An investigation that gives you the opportunity to make and justify predictions.

Frances and Rishi were given a bag of lollies. They shared them out evenly and had one left over. How many lollies could there have been in the bag?

What happens when you add three numbers together? Will your answer be odd or even? How do you know?

Can you put the numbers 1-5 in the V shape so that both 'arms' have the same total?

This challenge focuses on finding the sum and difference of pairs of two-digit numbers.

This challenge is about finding the difference between numbers which have the same tens digit.

If these elves wear a different outfit every day for as many days as possible, how many days can their fun last?

Can you find the chosen number from the grid using the clues?

In this maze of hexagons, you start in the centre at 0. The next hexagon must be a multiple of 2 and the next a multiple of 5. What are the possible paths you could take?

How many ways can you find to do up all four buttons on my coat? How about if I had five buttons? Six ...?

Ben and his mum are planting garlic. Use the interactivity to help you find out how many cloves of garlic they might have had.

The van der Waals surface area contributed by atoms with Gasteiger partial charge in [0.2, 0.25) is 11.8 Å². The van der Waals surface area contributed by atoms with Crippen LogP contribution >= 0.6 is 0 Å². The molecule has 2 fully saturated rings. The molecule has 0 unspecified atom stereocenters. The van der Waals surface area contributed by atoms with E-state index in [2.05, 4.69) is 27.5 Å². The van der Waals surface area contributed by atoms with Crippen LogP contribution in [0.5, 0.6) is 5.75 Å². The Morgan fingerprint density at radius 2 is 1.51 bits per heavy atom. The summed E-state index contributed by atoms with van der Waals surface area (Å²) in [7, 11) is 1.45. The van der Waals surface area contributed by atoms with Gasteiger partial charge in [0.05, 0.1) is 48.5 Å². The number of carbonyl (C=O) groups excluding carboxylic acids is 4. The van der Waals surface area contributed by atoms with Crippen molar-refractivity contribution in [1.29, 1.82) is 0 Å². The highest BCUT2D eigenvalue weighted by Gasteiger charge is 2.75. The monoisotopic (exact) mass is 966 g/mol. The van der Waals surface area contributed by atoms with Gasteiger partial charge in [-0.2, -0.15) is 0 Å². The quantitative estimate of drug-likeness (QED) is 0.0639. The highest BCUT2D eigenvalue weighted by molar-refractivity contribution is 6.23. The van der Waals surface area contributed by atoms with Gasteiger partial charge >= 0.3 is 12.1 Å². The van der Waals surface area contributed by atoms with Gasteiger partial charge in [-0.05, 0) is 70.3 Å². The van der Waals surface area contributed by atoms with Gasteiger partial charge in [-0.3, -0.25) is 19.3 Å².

Seven friends went to a fun fair with lots of scary rides. They decided to pair up for rides until each friend had ridden once with each of the others. What was the total number rides?

Only one side of a two-slice toaster is working. What is the quickest way to toast both sides of three slices of bread?

Use the clues to work out which cities Mohamed, Sheng, Tanya and Bharat live in.

There is a clock-face where the numbers have become all mixed up. Can you find out where all the numbers have got to from these ten statements?

Make a pair of cubes that can be moved to show all the days of the month from the 1st to the 31st.

Investigate the smallest number of moves it takes to turn these mats upside-down if you can only turn exactly three at a time.

Tom and Ben visited Numberland. Use the maps to work out the number of points each of their routes scores.

Use the information to describe these marbles. What colours must be on marbles that sparkle when rolling but are dark inside?

Find the sum and difference between a pair of two-digit numbers. Now find the sum and difference between the sum and difference! What happens?

Can you order the digits from 1-6 to make a number which is divisible by 6 so when the last digit is removed it becomes a 5-figure number divisible by 5, and so on?

Sweets are given out to party-goers in a particular way. Investigate the total number of sweets received by people sitting in different positions.

There are 44 people coming to a dinner party. There are 15 square tables that seat 4 people. Find a way to seat the 44 people using all 15 tables, with no empty places.

These activities focus on finding all possible solutions so working in a systematic way will ensure none are left out.

Place eight queens on an chessboard (an 8 by 8 grid) so that none can capture any of the others.